EMPIRE’S! 50! GREATEST! COMIC! BOOK! CHARACTERS! [5 of 5]
THE SUPERMAN EDITION
With the Superman Returns sequel, The Man of Steel, still without a confirmed start date (or even a script, for that matter), being honoured with the top spot on Empire’s list will have to serve as Kal-El’s 70th birthday gift.
Though Lex also being on the list could put a damper on things…
32 Lex Luthor (aka: Alexander Joseph Luthor, Mockingbird)
When you’re as strong, fast, invulnerable and flat-out powerful as Superman, it’s hard to find a nemesis of sufficient menace to actually provide you with a workout.
Enter Lex Luthor, the bad guy’s bad guy.
He doesn’t (usually) have superpowers, but then he doesn’t need them, even against the Man of Steel.
No prison can hold him, it seems, no setback is too great to overcome, and there’s pretty much no scheme too outlandish for his considerable brain power to cook up.
Since Superman remains reluctant to just break Luthor’s neck, there’s always tomorrow for this perpetual rebounder. Talk about try, try and try again—Robert the Bruce’s Spider had nothing on Luthor.
FIRST APPEARED IN ACTION COMICS #23 (1940)
CREATED BY JERRY SIEGEL AND JOE SHUSTER
1 Superman (aka: Kal-El, Clark Kent)
Being first counts for a lot, but it’s going the distance that elevates Superman from the run of flying caped superguys who followed him.
How many other characters from disposable 1938 fictions have appeared consistently for eighty years and are still as famous as ever?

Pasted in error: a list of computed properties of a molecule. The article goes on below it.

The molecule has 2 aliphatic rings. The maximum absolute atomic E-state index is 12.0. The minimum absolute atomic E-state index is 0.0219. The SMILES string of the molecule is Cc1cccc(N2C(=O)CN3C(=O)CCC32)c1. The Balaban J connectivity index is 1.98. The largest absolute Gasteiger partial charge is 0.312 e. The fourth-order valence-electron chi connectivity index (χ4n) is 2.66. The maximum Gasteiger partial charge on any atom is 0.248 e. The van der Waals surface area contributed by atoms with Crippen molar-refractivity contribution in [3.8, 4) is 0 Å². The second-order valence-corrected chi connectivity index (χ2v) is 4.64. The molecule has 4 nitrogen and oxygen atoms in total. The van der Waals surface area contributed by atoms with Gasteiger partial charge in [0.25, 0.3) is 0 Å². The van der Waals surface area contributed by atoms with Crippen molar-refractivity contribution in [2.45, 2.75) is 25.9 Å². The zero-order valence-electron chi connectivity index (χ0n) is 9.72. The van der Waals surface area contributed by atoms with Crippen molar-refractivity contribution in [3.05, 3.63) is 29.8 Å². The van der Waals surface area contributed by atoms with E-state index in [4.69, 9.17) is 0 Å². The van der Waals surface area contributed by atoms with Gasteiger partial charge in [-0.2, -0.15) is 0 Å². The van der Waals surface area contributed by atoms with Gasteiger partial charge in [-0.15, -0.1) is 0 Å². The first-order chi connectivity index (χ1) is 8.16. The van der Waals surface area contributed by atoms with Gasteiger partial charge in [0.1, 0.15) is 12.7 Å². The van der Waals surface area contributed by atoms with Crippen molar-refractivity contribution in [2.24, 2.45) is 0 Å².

Superman’s peers aren’t really Spider-Man or Wolverine, but Sherlock Holmes, Tarzan and James Bond—pop culture mainstays who stay current through consistent reinvention but are classically themselves all the same.
Superman has taken a beating from time to time: his fight for ‘truth, justice and the American Way’ is nobler but less easy to relate to than Batman’s vengeance-driven war on crime (especially when we get antsy about what ‘the American Way’ actually means); his powers are so vast that it’s hard to come up with threats worth his time (so it’s incredible that for decades, his biggest problem was a pudgy bald guy with a laboratory); and his clean-cut, super-square looks and attitude are always being challenged by someone who momentarily seems more contemporary, edgy or pragmatic.
That's perhaps why the comics have often experimented with his essential ingredients, recasting him as a Commie (Red Son) or a Brit (True Brit) or creating twisted, dark reflections of the eternal do-gooder, like Bizarro, in endless permutations that attest to his popularity and instant recognisability.
If it weren’t for Superman, there wouldn’t be an entire genre of superhero stories—every single tights-and-powers character who has come along after him is defined by how similar or how different they are from Kal-El.
FIRST APPEARED IN ACTION COMICS #1 (1938)
CREATED BY JEROME SIEGEL AND JOE SHUSTER
Superman is the foundation stone upon which the entire superhero genre is built, and without him, today’s comics (and multiplexes, for that matter) would look entirely different.
The above write-ups are from Empire’s list.
For more on the above characters, just click on their names; the entire list will be accessible from there.
Parting shot: I believe Empire miscounted when they note Superman has been around for eighty years…
(Images courtesy of dccomics.com [Luthor, art by Ed McGuinness, Superman, art by Tony Harris, and Superman, art by Alex Ross]; britfilms.tv [Kevin Spacey as Lex Luthor]; and kal-el.org [Brandon Routh as Superman].)